420216 In-Pore Synthesis of Reactive Sites in Carbon Silica Composites for Gas-Phase Adsorption of Toxic Industrial Chemicals

Sunday, November 8, 2015: 4:30 PM
255D (Salt Palace Convention Center)
Dushyant Barpaga, Department of Chemical and Biomolecular Engineering, Vanderbilt University, Nashville, TN and M. Douglas LeVan, Chemical and Biomolecular Engineering, Vanderbilt University, Nashville, TN

Adsorbent technology is critical in maintaining breathable air environments for diverse civilian and military applications. Gas masks for military personnel and first responders are examples of such technologies used to capture toxic industrial chemicals (TICs) from air. Our approach involves the synthesis of composite adsorbents with various phases each capable of targeting a variety of adsorbates. This contribution describes the development of carbon-silica composites (CSCs) containing reactive sites created via in-pore reactions. These sites provide targeted removal capabilities for basic and acid-forming TICs such as ammonia and sulfur dioxide. Breakthrough experiments are conducted on synthesized materials using NH3 (1500 ppm) and SO2 (500 ppm) to determine their adsorption capacities. Adsorbents are also characterized by porosimetry, crystallography, and microscopy techniques.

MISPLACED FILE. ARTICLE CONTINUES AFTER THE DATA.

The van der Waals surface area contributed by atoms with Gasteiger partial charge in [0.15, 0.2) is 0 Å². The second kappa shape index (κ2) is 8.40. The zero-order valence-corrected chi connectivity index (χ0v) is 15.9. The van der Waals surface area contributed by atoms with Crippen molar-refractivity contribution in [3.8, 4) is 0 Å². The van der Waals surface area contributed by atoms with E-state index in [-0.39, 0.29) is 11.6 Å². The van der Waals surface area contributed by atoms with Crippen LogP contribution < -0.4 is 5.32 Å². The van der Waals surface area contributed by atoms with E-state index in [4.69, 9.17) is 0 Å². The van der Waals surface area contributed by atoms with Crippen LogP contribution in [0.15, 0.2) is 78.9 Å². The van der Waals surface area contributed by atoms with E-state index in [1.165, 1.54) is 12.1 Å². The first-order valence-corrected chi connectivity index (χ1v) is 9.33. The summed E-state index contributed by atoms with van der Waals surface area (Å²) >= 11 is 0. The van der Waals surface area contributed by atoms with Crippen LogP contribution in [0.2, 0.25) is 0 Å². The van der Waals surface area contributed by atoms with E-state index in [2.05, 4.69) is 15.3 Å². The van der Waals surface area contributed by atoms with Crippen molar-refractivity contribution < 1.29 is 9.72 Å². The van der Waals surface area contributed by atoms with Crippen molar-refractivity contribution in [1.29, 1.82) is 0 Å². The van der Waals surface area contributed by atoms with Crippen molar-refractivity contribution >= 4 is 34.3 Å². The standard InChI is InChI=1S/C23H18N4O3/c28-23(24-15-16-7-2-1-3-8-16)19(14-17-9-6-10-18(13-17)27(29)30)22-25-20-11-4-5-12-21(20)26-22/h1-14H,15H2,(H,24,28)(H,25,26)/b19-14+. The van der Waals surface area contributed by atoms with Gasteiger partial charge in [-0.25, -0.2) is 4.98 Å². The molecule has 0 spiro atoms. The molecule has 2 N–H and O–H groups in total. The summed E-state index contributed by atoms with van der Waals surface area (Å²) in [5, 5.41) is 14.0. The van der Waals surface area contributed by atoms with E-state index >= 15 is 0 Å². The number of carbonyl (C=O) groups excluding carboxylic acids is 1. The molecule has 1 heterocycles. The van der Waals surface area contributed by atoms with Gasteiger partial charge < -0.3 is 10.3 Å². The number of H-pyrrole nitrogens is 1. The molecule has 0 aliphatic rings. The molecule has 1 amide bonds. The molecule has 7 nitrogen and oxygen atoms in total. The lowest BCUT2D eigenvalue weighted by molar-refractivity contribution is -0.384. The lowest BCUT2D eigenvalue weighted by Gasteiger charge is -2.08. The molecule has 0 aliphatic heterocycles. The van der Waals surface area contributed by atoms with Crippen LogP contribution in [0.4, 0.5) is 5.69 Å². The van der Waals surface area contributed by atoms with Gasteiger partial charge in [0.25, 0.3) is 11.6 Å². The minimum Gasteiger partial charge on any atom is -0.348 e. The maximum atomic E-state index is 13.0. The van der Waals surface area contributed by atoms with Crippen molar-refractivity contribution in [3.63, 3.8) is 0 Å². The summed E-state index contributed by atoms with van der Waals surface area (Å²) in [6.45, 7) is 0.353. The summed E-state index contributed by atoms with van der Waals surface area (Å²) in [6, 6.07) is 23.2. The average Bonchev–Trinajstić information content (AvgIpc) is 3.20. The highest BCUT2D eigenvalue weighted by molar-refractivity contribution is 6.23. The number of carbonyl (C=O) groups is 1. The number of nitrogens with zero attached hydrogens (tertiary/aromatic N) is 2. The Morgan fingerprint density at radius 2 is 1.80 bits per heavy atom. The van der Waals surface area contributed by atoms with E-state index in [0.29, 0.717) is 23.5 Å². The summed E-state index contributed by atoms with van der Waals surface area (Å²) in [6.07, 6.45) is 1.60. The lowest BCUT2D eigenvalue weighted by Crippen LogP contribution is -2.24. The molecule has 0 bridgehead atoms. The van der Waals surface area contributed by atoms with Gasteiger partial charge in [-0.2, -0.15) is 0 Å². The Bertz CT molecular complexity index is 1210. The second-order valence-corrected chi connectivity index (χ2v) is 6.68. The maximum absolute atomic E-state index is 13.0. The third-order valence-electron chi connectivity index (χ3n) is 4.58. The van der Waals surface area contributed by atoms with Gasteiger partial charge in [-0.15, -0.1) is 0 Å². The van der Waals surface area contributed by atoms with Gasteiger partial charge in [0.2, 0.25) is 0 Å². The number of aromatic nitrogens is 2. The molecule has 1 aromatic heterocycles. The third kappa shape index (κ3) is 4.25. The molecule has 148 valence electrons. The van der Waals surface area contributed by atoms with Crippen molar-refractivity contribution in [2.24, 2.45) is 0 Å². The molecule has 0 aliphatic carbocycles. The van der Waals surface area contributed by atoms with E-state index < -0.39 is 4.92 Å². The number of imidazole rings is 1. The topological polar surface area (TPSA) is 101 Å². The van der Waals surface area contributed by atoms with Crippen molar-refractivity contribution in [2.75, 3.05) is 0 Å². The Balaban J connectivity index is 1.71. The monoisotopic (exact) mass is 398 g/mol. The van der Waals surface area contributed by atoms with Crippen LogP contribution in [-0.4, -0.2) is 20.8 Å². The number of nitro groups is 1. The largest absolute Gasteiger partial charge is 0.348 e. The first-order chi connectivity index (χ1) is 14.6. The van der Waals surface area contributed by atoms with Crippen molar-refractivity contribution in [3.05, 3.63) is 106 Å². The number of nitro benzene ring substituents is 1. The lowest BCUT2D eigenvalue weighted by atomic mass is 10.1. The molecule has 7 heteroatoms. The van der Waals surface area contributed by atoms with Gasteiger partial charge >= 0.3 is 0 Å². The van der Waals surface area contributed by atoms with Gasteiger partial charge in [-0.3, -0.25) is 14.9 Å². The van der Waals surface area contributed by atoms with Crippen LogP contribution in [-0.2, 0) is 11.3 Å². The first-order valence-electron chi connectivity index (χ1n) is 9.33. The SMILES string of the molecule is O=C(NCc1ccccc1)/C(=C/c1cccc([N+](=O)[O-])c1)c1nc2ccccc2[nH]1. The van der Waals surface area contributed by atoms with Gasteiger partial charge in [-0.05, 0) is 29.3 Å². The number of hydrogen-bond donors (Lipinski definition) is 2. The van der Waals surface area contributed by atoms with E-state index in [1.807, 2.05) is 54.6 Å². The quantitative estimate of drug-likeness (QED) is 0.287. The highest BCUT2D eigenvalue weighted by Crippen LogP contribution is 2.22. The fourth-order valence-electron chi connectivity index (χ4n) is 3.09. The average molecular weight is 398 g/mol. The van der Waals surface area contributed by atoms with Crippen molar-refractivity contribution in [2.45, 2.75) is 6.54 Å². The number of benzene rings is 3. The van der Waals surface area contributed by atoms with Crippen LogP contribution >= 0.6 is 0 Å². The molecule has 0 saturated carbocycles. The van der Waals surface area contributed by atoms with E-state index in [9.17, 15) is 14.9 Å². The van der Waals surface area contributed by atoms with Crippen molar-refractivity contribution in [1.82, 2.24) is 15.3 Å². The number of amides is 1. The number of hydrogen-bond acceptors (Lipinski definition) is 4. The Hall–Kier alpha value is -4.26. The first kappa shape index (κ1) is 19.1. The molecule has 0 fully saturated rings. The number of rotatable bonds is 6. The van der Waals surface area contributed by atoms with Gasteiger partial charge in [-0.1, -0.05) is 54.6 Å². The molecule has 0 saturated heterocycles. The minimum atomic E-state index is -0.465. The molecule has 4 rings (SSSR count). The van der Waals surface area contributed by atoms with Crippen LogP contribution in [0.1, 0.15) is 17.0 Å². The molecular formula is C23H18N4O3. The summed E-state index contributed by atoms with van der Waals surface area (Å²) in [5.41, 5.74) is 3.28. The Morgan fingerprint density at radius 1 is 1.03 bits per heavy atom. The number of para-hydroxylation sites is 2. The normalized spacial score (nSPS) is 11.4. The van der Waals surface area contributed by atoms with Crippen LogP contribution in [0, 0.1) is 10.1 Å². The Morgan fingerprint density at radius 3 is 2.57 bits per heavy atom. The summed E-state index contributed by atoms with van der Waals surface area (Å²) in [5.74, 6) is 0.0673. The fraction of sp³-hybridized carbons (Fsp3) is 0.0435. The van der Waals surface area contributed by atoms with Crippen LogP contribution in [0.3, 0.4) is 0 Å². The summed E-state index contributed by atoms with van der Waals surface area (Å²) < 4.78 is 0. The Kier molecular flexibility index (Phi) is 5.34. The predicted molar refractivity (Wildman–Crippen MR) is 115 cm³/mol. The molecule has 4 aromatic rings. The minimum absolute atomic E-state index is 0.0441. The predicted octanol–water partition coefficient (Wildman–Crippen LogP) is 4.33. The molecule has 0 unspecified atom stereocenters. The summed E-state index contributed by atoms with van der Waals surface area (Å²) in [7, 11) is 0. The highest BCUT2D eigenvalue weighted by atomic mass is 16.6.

The base composite material consists of a nonpolar carbon phase and a polar silaceous phase made from polymerizing furfuryl alcohol within the pores of MCM-41 to form the microporous structure of the CSC. The composite is further functionalized by introducing various metal salts as reactive sites for redox reactions to enhance the removal capacities for TICs. A unique advantage of this functionalization is the capability of performing precipitation reactions between combinations of chemical moieties within the pores of the substrate. The mechanism of in-pore synthesis of otherwise non-soluble functionalities incorporated into well-defined porous adsorbent structures may be appealing for many catalysis and separation processes.

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See more of this Session: Adsorbent Materials
See more of this Group/Topical: Separations Division